Friday, October 3, 2014

Water on Earth is older than the Sun




If NPR can have Science Friday, then why can't ESE?

For the science class I teach, we had a lecture on water and our need to conserve it as a resource.  The professor giving the talk, a fellow fan of Iron Maiden, opened his presentation with Maiden's "Rime of the Ancient Mariner." In song, it basically recapitulates the Samuel Taylor Coleridge poem of the same name, including the famous line:

"Water, water everywhere, nor any drop to drink."

Turns out that's truer than we knew.

This bit from Discover really got my attention: Earth's water is older than the Sun.

That might seem counter-intuitive.  After all, what in our solar system could be older than the Sun?  As it turns out, over half of the water on Earth was brought here in the form of interstellar ice.  This ice floated about in the void before our Sun formed.  This means that water didn't form after Earth did but rather was drawn in during the proto-planetary stages.  By extension, it confirms a belief that water is actually fairly common in the universe, even if just in the form of ice.

As I usually get, someone invariably greets information like this with "But how do they know?"  I guess it's not such an unreasonable query.  The "how" of things, as described in the linked article, is via deuterium.  Deuterium, often called "heavy hydrogen" as it carries an extra neutron, has a higher ratio to hydrogen in frozen water found in space.  This was determined by examining ice found on asteroids and comets.  As the article states:

"But, confounding the matter, deuterium levels in the solar system’s water have also been rising ever since the sun formed. So to determine if the sun alone could produce today’s levels of the isotope, researchers built a computer model that essentially wound back the clock to the beginning of the solar system and assumed no inherited deuterium.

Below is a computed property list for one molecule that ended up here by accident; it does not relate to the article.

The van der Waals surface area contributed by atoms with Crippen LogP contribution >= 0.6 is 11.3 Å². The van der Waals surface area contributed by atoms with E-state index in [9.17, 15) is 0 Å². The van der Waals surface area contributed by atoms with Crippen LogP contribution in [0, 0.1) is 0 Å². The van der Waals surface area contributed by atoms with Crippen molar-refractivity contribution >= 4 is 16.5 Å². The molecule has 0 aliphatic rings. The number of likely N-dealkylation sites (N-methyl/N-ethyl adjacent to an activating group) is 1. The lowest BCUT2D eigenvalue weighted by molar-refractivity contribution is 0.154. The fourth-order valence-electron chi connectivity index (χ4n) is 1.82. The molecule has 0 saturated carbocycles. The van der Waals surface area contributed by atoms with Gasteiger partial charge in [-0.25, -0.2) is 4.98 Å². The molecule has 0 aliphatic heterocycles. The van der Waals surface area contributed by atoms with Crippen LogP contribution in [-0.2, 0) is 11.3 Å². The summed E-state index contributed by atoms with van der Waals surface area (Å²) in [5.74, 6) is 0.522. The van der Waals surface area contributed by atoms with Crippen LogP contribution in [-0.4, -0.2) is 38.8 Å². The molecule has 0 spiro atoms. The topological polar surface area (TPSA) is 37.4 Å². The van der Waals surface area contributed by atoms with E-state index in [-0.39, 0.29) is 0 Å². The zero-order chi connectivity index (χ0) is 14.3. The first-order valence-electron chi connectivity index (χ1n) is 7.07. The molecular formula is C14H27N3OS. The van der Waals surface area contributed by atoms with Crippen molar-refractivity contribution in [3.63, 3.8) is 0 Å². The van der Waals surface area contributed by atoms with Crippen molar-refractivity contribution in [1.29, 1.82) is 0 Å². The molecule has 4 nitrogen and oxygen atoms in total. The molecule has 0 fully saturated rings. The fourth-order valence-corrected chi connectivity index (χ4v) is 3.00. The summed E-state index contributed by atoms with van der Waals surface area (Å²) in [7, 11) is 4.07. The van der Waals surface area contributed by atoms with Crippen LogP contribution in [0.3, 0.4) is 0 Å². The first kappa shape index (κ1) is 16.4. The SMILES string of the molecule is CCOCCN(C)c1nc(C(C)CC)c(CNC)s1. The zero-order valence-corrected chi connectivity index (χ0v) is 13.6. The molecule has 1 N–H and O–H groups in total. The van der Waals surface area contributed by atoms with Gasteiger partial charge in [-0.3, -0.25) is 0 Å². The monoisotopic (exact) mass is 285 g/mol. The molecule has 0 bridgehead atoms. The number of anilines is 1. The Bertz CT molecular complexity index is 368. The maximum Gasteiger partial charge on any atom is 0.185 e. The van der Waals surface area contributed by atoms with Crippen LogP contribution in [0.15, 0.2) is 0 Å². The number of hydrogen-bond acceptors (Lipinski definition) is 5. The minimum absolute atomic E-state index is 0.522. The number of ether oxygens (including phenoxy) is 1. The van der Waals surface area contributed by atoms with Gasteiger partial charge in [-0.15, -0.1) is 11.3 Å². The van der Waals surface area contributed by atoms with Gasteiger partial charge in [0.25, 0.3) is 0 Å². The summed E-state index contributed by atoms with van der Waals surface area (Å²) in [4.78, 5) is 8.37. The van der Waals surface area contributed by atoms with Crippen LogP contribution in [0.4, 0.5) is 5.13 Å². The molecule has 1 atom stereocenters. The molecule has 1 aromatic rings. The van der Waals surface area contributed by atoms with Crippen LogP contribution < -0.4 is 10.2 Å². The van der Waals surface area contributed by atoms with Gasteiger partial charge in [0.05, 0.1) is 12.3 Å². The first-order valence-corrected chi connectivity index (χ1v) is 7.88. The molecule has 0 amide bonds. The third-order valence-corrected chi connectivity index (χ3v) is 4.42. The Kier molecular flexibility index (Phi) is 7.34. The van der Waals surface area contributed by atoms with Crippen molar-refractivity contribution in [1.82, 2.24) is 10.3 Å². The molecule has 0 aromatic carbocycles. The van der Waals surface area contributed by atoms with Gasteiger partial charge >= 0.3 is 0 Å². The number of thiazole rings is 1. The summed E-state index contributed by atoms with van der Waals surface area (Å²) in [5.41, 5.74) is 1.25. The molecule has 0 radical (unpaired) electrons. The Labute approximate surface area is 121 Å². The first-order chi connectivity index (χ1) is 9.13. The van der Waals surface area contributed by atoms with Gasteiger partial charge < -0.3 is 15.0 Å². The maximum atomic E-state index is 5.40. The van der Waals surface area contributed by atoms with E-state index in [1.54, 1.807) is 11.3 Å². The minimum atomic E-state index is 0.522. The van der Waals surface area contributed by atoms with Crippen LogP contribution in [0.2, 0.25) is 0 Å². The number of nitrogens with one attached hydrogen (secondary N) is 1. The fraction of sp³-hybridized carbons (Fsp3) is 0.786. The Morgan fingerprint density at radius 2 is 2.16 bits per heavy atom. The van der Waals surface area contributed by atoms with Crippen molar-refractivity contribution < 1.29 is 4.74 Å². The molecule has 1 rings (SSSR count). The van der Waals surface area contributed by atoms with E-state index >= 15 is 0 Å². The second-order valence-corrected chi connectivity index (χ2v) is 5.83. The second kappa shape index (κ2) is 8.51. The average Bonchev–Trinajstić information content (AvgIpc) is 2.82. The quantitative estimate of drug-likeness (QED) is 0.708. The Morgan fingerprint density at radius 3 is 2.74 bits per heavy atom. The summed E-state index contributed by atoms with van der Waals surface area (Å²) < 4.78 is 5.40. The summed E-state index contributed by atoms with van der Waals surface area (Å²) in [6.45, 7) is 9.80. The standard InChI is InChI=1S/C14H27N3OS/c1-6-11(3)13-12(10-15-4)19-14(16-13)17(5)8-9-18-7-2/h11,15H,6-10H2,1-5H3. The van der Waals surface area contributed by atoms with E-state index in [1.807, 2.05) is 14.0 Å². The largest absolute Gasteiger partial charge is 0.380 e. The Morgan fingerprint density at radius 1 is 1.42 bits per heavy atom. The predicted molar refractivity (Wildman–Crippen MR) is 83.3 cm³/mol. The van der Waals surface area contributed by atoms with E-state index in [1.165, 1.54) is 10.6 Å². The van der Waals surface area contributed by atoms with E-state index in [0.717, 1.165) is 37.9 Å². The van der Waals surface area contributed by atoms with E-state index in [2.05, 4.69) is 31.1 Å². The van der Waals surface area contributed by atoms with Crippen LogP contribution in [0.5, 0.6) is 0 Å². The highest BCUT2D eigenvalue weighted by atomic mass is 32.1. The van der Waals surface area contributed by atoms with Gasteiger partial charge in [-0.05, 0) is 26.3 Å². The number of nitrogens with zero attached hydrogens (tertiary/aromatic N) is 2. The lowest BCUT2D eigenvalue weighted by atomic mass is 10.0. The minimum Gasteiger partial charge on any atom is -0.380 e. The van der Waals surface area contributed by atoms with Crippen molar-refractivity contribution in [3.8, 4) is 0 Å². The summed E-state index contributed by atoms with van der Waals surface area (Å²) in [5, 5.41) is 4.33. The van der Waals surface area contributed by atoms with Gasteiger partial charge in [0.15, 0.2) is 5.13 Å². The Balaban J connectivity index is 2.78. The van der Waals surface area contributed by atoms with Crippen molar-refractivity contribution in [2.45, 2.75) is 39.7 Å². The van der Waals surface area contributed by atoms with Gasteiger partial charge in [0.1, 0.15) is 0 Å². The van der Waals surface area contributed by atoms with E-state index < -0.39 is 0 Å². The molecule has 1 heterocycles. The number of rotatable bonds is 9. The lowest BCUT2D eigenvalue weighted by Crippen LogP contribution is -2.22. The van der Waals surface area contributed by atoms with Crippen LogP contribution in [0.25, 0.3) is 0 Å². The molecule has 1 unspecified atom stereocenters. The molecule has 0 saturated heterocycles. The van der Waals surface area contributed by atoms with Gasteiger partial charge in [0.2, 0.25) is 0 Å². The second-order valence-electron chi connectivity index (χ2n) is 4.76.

However, the model system was incapable of producing deuterium to hydrogen ratios that were as high as those found in our solar system. Therefore, researchers estimate, 30 to 50 percent of our solar system’s water was already a part of the ancient molecular cloud that spawned the Sun and planets. They published their findings today in the journal Science."

Assuming that the formation of our solar system is a typical model of what happens elsewhere, it might be extrapolated that the drawing in of interstellar ice is typical of the process as well.  Granted, that's an assumption and there could be any number of variations, but that's how it goes.  Sort of like further assumptions we make regarding water.  "Where there's water, there's life" is how science sees it.  Therefore if water is common, life should be as well. Yet I'd speculate that life could form without the need for water as there is just so much we don't know.

Just face it.  There's intelligent life elsewhere.




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1 comment:

  1. On G+, Toby said: "Makes total sense. It would have to."

    I guess I was just surprised by the ratio, meaning the amount of water that came from interstellar space.

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